Nadria Tucker on Superman and Lois layoffs and workplace toxicity

Superman and Lois - "Pilot" - Picture number: SML101a_0393r2.jpg - In the picture: Tyler Hoechlin as Clark Kent - Photo: Dean Buscher / The CW - © 2021 The CW Network, LLC.  All rights reserved.

Nadria Tucker, a writer who was fired from The CW’s Superman and Lois show, has spoken with Huffington Post about his experience working on the program.

“In the grand scheme of things that have happened to people in the course of their work in Hollywood, I have not experienced even a fraction of the worst things that happened. But the level of microaggressions and toxicity is so widespread that it is almost inevitable, ”Tucker said. HuffPost. “What’s crazy is that it never felt completely toxic at the time. As a writer, you release things and expect your releases to be rejected. And then cumulatively, you realize that all your pitches that are being rejected are a certain type of pitch. “

Tucker, who says she wasn’t the only woman or POC on the staff, says she talked about things she saw as potentially problematic, such as the show’s black main character being portrayed as a villain from the start, joking Me Too, and a foul . meaningful dialogue between female characters.

“I said, ‘You know, this is not a good look. You want to have representation so that people of color are not just represented as the villains, ‘”Tucker recalled. “Y [showrunner Todd Helbing] He responded with: ‘We’ll see what we can do. We may have to send them because there are not many black people in Canada. [where the show was filmed]. ‘”Black Canadians form the third largest visible minority group in Canada, after South Asian Canadians and Chinese, especially in places like Toronto.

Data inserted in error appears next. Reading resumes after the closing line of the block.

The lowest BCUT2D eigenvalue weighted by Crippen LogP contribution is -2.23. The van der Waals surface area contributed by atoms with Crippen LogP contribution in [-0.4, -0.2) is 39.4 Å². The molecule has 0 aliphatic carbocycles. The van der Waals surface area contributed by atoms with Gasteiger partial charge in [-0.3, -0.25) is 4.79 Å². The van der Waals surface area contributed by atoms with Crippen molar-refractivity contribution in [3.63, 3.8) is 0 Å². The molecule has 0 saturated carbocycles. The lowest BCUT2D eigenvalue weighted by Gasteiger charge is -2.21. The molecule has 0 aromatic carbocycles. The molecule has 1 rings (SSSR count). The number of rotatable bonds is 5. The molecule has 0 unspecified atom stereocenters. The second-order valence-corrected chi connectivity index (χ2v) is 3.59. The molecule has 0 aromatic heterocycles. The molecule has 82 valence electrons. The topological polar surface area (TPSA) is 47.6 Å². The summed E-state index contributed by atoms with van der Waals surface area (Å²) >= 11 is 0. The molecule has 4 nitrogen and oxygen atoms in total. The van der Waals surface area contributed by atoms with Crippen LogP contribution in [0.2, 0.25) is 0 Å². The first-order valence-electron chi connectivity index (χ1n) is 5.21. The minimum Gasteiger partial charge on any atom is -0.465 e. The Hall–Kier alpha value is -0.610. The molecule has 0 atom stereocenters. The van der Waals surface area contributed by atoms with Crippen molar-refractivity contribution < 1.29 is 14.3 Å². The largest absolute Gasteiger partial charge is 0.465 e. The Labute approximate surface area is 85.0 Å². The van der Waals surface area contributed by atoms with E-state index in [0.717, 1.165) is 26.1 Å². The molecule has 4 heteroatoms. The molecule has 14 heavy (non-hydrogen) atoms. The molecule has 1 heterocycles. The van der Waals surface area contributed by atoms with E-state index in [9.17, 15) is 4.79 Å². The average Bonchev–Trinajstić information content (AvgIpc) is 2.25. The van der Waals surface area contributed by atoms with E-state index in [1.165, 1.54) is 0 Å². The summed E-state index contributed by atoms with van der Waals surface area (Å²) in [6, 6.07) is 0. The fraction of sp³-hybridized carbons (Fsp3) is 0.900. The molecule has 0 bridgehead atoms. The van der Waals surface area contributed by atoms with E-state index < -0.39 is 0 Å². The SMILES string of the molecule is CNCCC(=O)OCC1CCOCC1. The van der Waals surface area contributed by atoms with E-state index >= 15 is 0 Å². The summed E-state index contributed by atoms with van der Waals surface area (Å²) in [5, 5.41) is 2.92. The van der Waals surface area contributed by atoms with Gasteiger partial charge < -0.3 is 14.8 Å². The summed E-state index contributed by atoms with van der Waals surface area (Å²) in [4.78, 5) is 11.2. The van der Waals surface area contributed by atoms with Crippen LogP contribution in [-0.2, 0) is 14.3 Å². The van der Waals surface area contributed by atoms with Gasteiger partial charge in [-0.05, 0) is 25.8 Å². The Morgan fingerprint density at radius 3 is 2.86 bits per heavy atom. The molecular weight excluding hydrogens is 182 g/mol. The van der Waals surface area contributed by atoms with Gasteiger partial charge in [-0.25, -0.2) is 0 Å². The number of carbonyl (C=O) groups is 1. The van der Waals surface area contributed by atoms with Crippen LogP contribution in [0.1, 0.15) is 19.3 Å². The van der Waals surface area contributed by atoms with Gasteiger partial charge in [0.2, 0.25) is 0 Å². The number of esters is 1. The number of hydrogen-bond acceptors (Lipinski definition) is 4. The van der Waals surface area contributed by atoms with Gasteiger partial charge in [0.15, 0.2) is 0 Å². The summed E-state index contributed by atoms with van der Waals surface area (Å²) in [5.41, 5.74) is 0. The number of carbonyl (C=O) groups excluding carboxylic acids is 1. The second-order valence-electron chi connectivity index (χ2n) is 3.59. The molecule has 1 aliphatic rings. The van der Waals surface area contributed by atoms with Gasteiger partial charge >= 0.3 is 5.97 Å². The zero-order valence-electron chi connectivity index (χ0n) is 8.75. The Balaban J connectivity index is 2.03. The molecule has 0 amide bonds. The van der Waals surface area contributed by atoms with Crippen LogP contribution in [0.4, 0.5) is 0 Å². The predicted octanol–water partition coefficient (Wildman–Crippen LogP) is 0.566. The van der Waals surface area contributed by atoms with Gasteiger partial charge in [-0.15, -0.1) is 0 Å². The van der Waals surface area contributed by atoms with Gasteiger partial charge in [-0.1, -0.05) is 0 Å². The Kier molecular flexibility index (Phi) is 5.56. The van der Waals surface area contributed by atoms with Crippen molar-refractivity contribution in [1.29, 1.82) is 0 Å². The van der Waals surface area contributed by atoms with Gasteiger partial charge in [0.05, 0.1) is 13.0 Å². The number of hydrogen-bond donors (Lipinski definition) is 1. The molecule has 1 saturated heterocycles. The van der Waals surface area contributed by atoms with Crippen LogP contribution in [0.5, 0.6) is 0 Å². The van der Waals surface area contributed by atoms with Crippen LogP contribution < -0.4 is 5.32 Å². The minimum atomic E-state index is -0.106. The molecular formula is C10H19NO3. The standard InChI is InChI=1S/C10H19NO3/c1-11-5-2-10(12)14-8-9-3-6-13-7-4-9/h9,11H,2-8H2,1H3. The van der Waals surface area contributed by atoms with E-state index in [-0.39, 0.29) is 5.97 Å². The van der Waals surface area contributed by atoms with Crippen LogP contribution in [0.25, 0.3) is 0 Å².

Anyway, when Tucker was finally removed from the show, she says Helbing told her that his “outline and draft were not where he needed them for a writer of my level.”

Tucker had previously worked at WGN America’s Underground and SyFy Krypton, the latter being another Superman myth show.

“It was just weird, having previously heard from him, you know, ‘This looks great. This is great. Good work. Good job, ‘”he explained. “It was like a wild spin out of nowhere.”

Tucker later tweeted that her contract had not been extended, and representatives approached her for an exit interview, during which she says she went into detail about her experience and provided supporting documents. As of this interview, she says that none of this has been followed up.

HuffPost says a Warner Bros. TV spokesperson declined to comment on the record.

Tucker’s story is disappointing and part of the reason I haven’t seen Superman and Lois, despite finding that clip of Clark saying his mother made his costume painfully endearing. As someone who has learned not to trust The CW when it comes to truly understanding race and gender, beyond the superficial level, I don’t doubt Tucker’s experience. Especially considering all the other issues surrounding Warner Bros. right now.

(via HuffPost, image: Dean Buscher / The CW)

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